French Property: Top 10 questions buyers always ask

French Property: Top 10 questions buyers always ask

You know someone is committed to buying property when they start asking the practical questions rather than simply focussing on the colour of the shutters. After all, there’s more to buying a property in France than how pretty it looks.

To give you a head start in your search for your piece of France, here are some of the most common queries and some sound advice to set you on the right path – the one to your new front door.

1. How much can I offer below the asking price?

The current market is hot and more properties are selling at, or close to, advertised prices than at any time in the past 12 years. If you have found ‘the one’ there may still be room for negotiation but these are not the days of ‘fire’ sales. Many people are losing out because getting a knock-down price is more important to them than securing the right property and getting on with enjoying it.

There’s no hard and fast rule on how much a buyer can offer and be wary of anyone who tells you there is. Much can lie behind the advertised price of a property that might not be evident at first glance. The price may have been set by the owner or the agent; the property may have been recently reduced, leaving very little room for further negotiation; there might be really special features such as views, rental potential, planning permission or accessibility to airports or services which put a premium on the price.

In the first instance, ask your agent whether they believe the price to be negotiable and at what level your offer might be taken seriously. It is easy to go in very low and risk insulting the vendor, at which point you’ll have lost goodwill and possibly the chance to counter-offer.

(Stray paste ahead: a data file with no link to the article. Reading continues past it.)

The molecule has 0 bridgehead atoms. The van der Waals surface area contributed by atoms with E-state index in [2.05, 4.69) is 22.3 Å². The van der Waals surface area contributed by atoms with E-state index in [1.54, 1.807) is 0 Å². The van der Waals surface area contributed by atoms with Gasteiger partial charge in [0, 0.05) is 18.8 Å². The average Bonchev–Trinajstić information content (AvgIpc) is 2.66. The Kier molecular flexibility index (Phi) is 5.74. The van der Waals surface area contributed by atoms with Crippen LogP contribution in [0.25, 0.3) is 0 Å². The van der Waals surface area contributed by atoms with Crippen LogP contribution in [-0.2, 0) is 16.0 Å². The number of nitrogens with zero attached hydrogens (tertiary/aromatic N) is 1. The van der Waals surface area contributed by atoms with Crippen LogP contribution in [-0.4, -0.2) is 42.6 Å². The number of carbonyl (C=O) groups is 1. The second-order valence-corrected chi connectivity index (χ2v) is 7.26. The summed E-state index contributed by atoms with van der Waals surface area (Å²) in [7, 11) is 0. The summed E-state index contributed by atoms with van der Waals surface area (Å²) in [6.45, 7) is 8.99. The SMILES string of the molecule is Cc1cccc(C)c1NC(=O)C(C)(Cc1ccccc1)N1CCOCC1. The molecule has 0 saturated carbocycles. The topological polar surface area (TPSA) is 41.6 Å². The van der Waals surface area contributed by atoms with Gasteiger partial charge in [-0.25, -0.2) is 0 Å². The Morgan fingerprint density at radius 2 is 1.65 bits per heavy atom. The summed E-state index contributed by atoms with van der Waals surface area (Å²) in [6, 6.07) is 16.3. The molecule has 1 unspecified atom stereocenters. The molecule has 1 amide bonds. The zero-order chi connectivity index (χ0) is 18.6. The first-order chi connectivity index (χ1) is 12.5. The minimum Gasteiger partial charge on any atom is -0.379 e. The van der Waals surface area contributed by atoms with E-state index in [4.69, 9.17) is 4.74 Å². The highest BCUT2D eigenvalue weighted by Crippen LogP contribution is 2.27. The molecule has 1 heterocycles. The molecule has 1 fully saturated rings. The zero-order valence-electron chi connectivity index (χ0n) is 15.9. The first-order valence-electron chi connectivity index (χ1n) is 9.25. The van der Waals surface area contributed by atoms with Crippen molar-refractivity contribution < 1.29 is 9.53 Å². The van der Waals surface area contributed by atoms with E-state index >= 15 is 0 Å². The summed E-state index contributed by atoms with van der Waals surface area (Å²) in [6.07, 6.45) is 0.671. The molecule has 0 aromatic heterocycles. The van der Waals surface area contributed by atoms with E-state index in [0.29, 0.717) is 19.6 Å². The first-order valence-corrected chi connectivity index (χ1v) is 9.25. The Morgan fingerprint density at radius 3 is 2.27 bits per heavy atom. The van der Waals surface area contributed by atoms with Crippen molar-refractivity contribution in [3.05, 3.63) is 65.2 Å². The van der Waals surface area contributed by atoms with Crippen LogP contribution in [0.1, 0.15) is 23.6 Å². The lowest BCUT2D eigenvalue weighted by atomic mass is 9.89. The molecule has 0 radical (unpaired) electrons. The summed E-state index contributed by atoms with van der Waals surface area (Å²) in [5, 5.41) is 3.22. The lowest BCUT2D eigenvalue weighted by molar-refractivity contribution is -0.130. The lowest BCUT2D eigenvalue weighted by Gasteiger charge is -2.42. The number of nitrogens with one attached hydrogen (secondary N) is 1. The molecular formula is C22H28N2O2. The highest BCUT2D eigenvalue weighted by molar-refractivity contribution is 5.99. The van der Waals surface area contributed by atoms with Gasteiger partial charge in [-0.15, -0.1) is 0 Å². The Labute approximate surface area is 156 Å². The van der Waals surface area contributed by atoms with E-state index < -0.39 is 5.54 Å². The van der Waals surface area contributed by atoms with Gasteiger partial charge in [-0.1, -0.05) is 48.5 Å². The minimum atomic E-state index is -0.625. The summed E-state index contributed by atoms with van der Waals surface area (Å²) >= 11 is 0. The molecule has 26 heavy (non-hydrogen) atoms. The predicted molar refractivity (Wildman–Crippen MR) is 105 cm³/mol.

Ask yourself why you think the property is not worth the asking price and discuss your thoughts with your agent who will know the property, the area and, possibly most importantly, the vendor.

Of course, if you choose to buy privately these are very sensitive conversations to have. Not all properties are being sold for positive reasons and divorce, ill health and bereavement can all be factors.

2. How long has the property been on market?

The French property market is very different to the market in the UK and it has been quite common for a property to be on market for a year or so. That is starting to change as the market is moving more quickly and a lot of property is selling without ever making it onto a website or portal. Unless there’s some really evident downside to a property, should it not be a question of “is this the right property for me?” rather than “why hasn’t someone else beaten me to it?”.

3. Should I buy a property privately?

A lot of property is now selling before it even gets to market so isn’t even shown in the private ads. An agency will have a list of properties that are in the process of coming to market and will be happy to share them with you.

Notaires advise that the majority of private purchases fail to complete because of the complexity of the French buying process. The good news for any buyer is that the process is designed to protect the buyer’s interests as the purchase falls within the French Consumer Code of Protection.

You will need to back yourself to be able to assess the value of the property given its location, features, condition and the current status of the market. You will also need to negotiate an appropriate price and then follow the purchase through the legal process, often dealing from a distance.